Elixir noob here. I am contemplating climbing the Elixir learning curve to gain some security of an existing product and would like to entertain this discussion to decide if I should bother with Elixir or attempt some other platform or do nothing at all. From my brief dip into the water, I’ve learned that Elixir-based software can be distributed as a beam that does not contain debug symbols. Stop me here if I have that all wrong.
Background: I already have a NodeJS+Express+Socket.IO app that serves as a cloud-based, for-profit service. I am considering Elixir as a complete port of the codebase to a still for-profit system that allows self-hosting. In the absence of this port, I would be distributing a minified JS bundle, probably from webpack.
For the basis of comparison of Elixir to JS in this respect, I’d like to use a classic compiled language, such as C as a benchmark.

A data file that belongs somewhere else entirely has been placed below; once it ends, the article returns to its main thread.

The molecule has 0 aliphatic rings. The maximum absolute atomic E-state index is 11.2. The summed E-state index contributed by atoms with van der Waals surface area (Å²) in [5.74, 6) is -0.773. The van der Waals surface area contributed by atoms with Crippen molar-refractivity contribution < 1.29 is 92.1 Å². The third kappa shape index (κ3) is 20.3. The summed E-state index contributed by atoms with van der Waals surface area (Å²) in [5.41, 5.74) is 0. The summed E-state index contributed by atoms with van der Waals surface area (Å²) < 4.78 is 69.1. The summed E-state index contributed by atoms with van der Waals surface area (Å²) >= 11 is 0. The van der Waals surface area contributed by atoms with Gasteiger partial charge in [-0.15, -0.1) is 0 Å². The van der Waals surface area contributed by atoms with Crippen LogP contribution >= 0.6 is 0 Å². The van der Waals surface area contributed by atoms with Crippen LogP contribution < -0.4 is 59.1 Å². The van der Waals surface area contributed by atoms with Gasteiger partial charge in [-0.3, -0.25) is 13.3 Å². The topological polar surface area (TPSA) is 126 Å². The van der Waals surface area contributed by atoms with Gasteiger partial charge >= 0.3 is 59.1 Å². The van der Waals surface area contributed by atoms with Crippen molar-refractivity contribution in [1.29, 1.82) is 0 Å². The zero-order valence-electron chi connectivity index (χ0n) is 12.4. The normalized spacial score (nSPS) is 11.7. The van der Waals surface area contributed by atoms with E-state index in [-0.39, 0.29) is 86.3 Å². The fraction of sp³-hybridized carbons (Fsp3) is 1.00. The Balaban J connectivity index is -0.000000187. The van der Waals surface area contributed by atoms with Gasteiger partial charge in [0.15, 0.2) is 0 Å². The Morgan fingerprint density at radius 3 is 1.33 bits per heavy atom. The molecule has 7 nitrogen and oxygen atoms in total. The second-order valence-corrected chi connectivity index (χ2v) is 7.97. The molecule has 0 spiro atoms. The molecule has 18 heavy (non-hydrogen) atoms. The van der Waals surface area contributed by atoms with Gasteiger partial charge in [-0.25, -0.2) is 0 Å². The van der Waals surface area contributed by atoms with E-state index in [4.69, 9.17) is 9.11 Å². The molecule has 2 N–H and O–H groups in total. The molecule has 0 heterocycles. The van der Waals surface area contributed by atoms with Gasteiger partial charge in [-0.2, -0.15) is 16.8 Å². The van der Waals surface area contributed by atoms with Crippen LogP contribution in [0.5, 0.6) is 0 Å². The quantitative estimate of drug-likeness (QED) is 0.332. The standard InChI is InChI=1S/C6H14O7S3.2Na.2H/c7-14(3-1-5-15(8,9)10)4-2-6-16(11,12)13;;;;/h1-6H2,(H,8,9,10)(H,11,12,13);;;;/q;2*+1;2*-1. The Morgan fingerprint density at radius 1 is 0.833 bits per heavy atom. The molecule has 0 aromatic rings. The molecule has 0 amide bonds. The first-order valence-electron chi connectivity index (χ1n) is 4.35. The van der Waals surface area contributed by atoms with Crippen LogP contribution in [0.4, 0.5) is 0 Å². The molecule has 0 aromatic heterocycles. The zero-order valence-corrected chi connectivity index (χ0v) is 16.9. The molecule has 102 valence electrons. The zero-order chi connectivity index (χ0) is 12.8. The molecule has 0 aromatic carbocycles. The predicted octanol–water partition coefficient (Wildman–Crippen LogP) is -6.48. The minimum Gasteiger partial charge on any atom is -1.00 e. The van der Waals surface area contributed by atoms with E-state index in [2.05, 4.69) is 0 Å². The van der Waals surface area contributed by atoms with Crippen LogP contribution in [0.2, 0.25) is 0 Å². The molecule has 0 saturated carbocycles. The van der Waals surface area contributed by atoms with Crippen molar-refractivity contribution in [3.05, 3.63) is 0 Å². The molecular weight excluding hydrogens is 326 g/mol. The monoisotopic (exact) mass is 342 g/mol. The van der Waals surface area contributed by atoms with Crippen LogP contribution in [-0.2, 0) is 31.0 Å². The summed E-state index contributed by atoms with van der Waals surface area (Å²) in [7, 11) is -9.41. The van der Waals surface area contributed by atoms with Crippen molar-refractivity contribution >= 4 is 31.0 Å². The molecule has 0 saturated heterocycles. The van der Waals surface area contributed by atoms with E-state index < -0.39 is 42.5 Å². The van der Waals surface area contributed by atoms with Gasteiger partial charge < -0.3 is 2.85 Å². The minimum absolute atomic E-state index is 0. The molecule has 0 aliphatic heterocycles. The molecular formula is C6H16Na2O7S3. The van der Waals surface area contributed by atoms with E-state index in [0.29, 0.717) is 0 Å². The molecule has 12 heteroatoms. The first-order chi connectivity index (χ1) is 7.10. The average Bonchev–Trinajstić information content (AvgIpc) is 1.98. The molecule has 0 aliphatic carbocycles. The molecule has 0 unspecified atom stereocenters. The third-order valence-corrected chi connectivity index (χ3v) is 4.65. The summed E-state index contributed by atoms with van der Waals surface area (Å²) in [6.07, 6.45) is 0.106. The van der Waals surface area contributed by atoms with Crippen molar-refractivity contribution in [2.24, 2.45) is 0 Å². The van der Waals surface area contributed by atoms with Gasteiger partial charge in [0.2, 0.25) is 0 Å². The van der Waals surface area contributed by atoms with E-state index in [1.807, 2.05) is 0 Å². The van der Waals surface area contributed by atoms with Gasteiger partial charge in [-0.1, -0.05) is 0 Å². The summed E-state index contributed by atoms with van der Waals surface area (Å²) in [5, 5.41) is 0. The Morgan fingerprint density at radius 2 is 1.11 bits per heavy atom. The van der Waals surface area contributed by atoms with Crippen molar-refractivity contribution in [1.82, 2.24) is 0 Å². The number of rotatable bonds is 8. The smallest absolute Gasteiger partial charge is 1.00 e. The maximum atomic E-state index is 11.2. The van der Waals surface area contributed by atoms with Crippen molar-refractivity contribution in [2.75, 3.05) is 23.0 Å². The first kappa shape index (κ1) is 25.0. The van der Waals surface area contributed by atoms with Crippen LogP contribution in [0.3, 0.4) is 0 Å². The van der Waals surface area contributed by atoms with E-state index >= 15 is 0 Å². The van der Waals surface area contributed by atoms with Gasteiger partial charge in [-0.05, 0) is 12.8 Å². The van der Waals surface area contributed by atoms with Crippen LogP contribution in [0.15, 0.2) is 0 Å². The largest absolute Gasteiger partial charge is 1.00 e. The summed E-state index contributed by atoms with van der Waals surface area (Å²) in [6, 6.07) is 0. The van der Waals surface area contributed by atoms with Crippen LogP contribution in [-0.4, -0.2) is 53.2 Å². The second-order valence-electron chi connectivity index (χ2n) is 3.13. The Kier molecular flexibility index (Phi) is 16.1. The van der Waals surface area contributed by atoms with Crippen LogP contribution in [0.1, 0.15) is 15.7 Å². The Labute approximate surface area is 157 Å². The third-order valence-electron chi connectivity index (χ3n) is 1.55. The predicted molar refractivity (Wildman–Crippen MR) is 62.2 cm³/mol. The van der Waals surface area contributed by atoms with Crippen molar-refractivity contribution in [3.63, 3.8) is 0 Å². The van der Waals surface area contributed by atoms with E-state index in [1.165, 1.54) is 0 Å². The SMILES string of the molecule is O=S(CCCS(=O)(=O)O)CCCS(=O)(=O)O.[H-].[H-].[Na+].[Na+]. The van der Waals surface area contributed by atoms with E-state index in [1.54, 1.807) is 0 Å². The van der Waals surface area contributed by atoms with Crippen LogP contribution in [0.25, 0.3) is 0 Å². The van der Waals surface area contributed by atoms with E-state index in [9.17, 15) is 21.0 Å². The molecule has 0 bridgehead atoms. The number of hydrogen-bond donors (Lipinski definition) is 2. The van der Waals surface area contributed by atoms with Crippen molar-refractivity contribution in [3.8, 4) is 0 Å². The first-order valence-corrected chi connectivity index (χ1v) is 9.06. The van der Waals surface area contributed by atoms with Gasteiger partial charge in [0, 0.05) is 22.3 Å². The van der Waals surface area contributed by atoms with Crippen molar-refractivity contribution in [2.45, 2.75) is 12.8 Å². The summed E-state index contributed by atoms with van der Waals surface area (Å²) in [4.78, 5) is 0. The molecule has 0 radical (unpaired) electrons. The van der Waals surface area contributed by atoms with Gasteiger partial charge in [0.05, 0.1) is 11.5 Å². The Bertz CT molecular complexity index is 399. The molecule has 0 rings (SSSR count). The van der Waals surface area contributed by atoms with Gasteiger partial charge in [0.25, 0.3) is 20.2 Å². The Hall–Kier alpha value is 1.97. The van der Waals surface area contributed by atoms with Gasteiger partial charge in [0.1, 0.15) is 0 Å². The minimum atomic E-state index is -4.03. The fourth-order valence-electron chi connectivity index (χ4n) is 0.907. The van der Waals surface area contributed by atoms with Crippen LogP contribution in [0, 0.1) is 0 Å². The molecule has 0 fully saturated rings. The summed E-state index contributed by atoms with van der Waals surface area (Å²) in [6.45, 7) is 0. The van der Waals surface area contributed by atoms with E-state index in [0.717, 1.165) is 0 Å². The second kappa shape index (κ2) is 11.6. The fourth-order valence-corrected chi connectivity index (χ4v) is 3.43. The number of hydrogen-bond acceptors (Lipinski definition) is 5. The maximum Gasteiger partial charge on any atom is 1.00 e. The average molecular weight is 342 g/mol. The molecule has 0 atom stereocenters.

On a scale of 1-10, where 1 is the system distributed as C source code and makefiles, and 10 is the system distributed in binary but runnable form of the C source code, place both the minified NodeJS and the distributed Elixir beam on that scale with respect to the following two scenarios. I hope that makes sense.
Scenario 1) Defeating the system’s monetization efforts. An analog would be to hack the MS Windows distribution to defeat it’s license enforcement so I could enjoy free Windows for life (sic).
Scenario 2) Completely lifting the IP, rebranding it, and selling it as one’s own. An analog would be to hack the MS Windows distribution, reverse engineer it, rebuild it as my own OS, and either selling it or giving it away to all.
I am aware of the issue that observable network traffic poses. Please answer on the merits of the hackability of the distributed files, not the hackability of the overall system. My intent of this post is to gauge risk/reward of a port of a working system from JS to Elixir.